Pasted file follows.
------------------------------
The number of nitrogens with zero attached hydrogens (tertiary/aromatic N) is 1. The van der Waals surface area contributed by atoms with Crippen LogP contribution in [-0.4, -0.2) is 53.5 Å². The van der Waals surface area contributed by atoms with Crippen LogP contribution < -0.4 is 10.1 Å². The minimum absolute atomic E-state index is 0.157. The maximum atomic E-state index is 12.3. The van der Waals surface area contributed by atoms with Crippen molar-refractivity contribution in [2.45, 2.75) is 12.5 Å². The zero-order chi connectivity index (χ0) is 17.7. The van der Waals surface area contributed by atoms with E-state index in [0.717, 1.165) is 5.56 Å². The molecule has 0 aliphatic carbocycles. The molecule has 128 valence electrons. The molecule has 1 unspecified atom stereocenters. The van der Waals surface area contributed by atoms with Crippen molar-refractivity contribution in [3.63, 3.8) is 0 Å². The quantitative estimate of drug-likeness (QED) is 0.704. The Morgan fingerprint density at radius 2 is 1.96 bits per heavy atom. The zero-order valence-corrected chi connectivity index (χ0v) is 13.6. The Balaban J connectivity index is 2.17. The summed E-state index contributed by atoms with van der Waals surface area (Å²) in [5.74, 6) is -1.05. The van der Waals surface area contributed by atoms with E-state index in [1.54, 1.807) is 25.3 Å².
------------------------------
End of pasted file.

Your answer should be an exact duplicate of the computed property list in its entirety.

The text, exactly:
The number of nitrogens with zero attached hydrogens (tertiary/aromatic N) is 1. The van der Waals surface area contributed by atoms with Crippen LogP contribution in [-0.4, -0.2) is 53.5 Å². The van der Waals surface area contributed by atoms with Crippen LogP contribution < -0.4 is 10.1 Å². The minimum absolute atomic E-state index is 0.157. The maximum atomic E-state index is 12.3. The van der Waals surface area contributed by atoms with Crippen molar-refractivity contribution in [2.45, 2.75) is 12.5 Å². The zero-order chi connectivity index (χ0) is 17.7. The van der Waals surface area contributed by atoms with E-state index in [0.717, 1.165) is 5.56 Å². The molecule has 0 aliphatic carbocycles. The molecule has 128 valence electrons. The molecule has 1 unspecified atom stereocenters. The van der Waals surface area contributed by atoms with Crippen molar-refractivity contribution in [3.63, 3.8) is 0 Å². The quantitative estimate of drug-likeness (QED) is 0.704. The Morgan fingerprint density at radius 2 is 1.96 bits per heavy atom. The zero-order valence-corrected chi connectivity index (χ0v) is 13.6. The Balaban J connectivity index is 2.17. The summed E-state index contributed by atoms with van der Waals surface area (Å²) in [5.74, 6) is -1.05. The van der Waals surface area contributed by atoms with E-state index in [1.54, 1.807) is 25.3 Å².